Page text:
By Wayne Veysey

14th Sep, 2015 | 11:03am

'Mario Balotelli will never be world class' - Steven Gerrard

By Merseyside correpondent Cam Downes
Mario Balotelli will never be world class because he does not work hard enough, according to Steven Gerrard.

The Liverpool icon says his controversial former team-mate “can be endearing sometimes” but he is basically unmanageable.
Writing in his new autobiography, which is being serialised by Mail Online, Gerrard said of Balotelli: “I have a small hope that, one day, his career might work out and he can prove his potential on a regular basis. He is very talented with the potential to be world class, but he’ll never get there because of his mentality and the people around him.

“Balotelli’s always late, he always wants attention, he says the wrong things on social media. For me, he doesn’t work hard enough on a daily basis.

“You’re always fighting a losing battle with Balotelli. He does too many things wrong. I could see [Jose] Mourinho was right when he said Balotelli is unmanageable.”

Gerrard revealed how he learned that Brendan Rodgers had decided to gamble on signing Balotelli from Milan in the summer of 2014.

“In my last season, Brendan Rodgers came to me at Melwood one day in mid-August. We had a chat on the training pitch. He said, ‘You know we’ve missed out on a couple of signings. I’m basically left with no option but to have a bit of a gamble.’

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“Brendan paused before he spoke again: ‘The gamble is Mario Balotelli.’ My instant reaction was, ‘Uh-oh.’

“I’d never met Balotelli but I’d heard all the stories about the indoor fireworks and Jose Mourinho describing him as an ‘unmanageable’ player. I could see that, in the right mood, he was a quality footballer but the rest of his career seemed like a spectacular waste of talent. That was my opinion of Balotelli.”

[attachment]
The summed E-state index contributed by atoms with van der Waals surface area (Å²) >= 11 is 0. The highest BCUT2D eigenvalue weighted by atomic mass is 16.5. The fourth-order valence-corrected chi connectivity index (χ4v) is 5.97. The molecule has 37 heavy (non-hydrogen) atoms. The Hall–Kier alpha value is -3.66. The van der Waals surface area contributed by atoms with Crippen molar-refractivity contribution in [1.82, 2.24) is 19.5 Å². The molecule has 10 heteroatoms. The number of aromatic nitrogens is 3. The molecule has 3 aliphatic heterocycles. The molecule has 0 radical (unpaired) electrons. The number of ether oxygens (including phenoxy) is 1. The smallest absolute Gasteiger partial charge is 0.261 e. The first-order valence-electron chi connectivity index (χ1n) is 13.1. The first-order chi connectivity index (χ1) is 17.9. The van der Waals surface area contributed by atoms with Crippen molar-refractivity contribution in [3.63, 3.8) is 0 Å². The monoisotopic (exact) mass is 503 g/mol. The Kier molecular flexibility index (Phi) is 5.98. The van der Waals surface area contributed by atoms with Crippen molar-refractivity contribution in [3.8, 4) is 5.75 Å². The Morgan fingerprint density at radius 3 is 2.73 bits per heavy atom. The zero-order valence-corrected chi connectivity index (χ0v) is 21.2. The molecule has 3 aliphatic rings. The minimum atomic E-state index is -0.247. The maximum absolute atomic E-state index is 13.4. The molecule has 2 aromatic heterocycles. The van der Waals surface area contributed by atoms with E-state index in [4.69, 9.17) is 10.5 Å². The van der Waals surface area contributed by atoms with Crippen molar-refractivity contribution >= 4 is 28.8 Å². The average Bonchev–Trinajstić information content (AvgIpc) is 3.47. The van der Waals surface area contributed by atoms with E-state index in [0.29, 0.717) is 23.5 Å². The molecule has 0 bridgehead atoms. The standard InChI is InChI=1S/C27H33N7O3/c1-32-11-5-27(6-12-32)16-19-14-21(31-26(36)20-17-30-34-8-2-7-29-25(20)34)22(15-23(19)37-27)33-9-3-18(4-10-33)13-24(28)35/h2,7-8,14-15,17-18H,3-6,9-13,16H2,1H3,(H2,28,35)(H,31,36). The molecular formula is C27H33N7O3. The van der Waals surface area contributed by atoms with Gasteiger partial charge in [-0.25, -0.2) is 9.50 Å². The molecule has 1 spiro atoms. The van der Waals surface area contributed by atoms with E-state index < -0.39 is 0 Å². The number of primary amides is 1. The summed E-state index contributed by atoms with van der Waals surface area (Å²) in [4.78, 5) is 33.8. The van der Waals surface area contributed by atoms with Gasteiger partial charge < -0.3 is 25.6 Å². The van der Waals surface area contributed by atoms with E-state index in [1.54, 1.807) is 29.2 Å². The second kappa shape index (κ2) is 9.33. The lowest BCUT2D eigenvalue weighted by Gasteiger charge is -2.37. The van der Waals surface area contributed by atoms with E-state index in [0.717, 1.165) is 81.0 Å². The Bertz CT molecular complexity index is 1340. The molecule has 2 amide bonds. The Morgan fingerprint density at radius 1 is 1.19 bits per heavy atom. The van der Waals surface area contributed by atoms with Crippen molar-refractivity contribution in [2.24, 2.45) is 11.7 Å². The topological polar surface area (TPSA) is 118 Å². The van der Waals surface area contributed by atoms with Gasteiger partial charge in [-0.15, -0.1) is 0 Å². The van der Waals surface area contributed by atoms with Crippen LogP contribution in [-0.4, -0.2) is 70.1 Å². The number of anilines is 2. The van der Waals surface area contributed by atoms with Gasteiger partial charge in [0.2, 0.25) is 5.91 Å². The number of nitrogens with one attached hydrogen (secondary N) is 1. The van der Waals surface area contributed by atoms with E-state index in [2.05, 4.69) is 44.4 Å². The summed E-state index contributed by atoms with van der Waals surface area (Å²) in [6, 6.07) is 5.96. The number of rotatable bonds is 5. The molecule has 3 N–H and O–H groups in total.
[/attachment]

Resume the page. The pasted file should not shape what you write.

Gerrard explained his reservations about Balotelli, who has subsequently re-joined Milan on a season-long loan.

“I told Brendan that, up close to him on the pitch, you could see that he was a big, powerful guy. Brendan must have sensed my underlying reservations because he spoke a little more about why he thought it could be worth the risk. Brendan implied that Balotelli didn’t have anywhere else to go — and it seemed as if Liverpool would be Balotelli’s last chance to shine at a major club. He would be offered a strict contract. Any bad behaviour would be punished.

“I reminded myself that I had always allowed every new player to come into the club with a clean slate. Balotelli’s reputation tested that resolve but I tried my best to be open-minded. He made an immediate impression when we were doing work on our defensive set pieces and Balotelli said to Brendan: ‘I don’t mark on corners. I can’t.’

“I nearly fell into the goalpost. I was thinking, ‘What are you? Six foot three, and one of the strongest men I’ve ever seen on a football pitch? And you can’t mark on a corner?’

“Brendan was very firm. He said to Balotelli: ‘Well, you can now – and if you can’t then you’re going to learn.’ That was the first conflict between Brendan and Balotelli, on day one, but the manager stood up to Mario really well. From that point, Balotelli started marking on corners.”